June 06, 2015
Telomere Length Changes And Cancer Risk

When telomere caps on chromosomes get too short cells usually lose the ability to divide. Telomere shortening is a major cause of aging. But it is also a protective mechanism against cancer. A pattern in telomore length changes is associated with the development of cancer.

CHICAGO --- A distinct pattern in the changing length of blood telomeres, the protective end caps on our DNA strands, can predict cancer many years before actual diagnosis, according to a new study from Northwestern Medicine in collaboration with Harvard University.

The pattern -- a rapid shortening followed by a stabilization three or four years before cancer is diagnosed -- could ultimately yield a new biomarker to predict cancer development with a blood test. This is the first reported trajectory of telomere changes over the years in people developing cancer.

Possibly the stabilization of telomere lengths is due to a mutation that turns on telomerase. That telomerase mutation enables cells to go thru more cell divisions and therefore enables cancer cells in particular to go thru many more cell divisions than healthy cells would be allowed.

Initially, scientists discovered telomeres aged much faster (indicated by a more rapid loss of length) in individuals who were developing but not yet diagnosed with cancer. Telomeres in persons developing cancer looked as much as 15 years chronologically older than those of people who were not developing the disease.

But then scientists found the accelerated aging process stopped three to four years before the cancer diagnosis.

What's the direction of causation for telomere shortening and cancer? Does something accelerate aging and therefore cause more rapid accumulation of genetic mutations that lead to cancer? Or is the cancer process at an early stage causing more rapid telomere shortening?

Here is a familiar argument for long time readers: If we could cure cancer then we could safely increase telomere lengths (given a drug or gene therapy for doing that). Shortening telomere lengths every time a cell divides is an anti-cancer mechanism. But it is also an aging mechanism. The body gives up unlimited cell division because the need to produce more cells for repair is balanced against the threat of death from cancer. Remove the cancer threat and the body could do much more extensive cell replication and slow the rate of aging and even partially reverse aging.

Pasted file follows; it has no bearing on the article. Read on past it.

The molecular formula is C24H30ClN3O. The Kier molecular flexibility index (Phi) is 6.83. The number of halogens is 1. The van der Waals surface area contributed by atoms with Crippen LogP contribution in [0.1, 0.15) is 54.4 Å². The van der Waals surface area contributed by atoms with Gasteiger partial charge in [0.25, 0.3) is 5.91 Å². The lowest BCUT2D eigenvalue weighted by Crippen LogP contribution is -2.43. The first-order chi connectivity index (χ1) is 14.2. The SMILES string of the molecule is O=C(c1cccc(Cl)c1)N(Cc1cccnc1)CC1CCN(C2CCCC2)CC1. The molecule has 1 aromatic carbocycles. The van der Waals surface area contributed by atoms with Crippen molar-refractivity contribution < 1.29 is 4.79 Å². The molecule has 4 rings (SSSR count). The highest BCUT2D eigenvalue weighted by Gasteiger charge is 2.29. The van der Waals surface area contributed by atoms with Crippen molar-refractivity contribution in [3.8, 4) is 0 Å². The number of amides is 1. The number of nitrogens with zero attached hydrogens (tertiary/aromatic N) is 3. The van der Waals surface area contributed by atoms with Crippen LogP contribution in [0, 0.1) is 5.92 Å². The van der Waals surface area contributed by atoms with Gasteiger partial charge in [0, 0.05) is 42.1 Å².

Given a pill to cure cancer I'd then want to take a pill that lengthens my telomeres.

Share |      Randall Parker, 2015 June 06 12:05 PM 

Kings said at June 13, 2015 3:48 AM:

Could those who aren't particularly pre disposed to cancer make a calculated risk later in life to undergo telomere lengthening to gain extra good years?

Randall Parker said at June 21, 2015 11:48 AM:


Yes. I expect computer models to be developed that will predict the relative risks and benefits of telomere lengthening for each person based on some testing. So, for example, how is the heart doing? How is the vascular system doing? If some subsystems in the body are in bad need of repair then selectively lengthening telomeres in their stem cells could be seen as having a good risk-benefit ratio.

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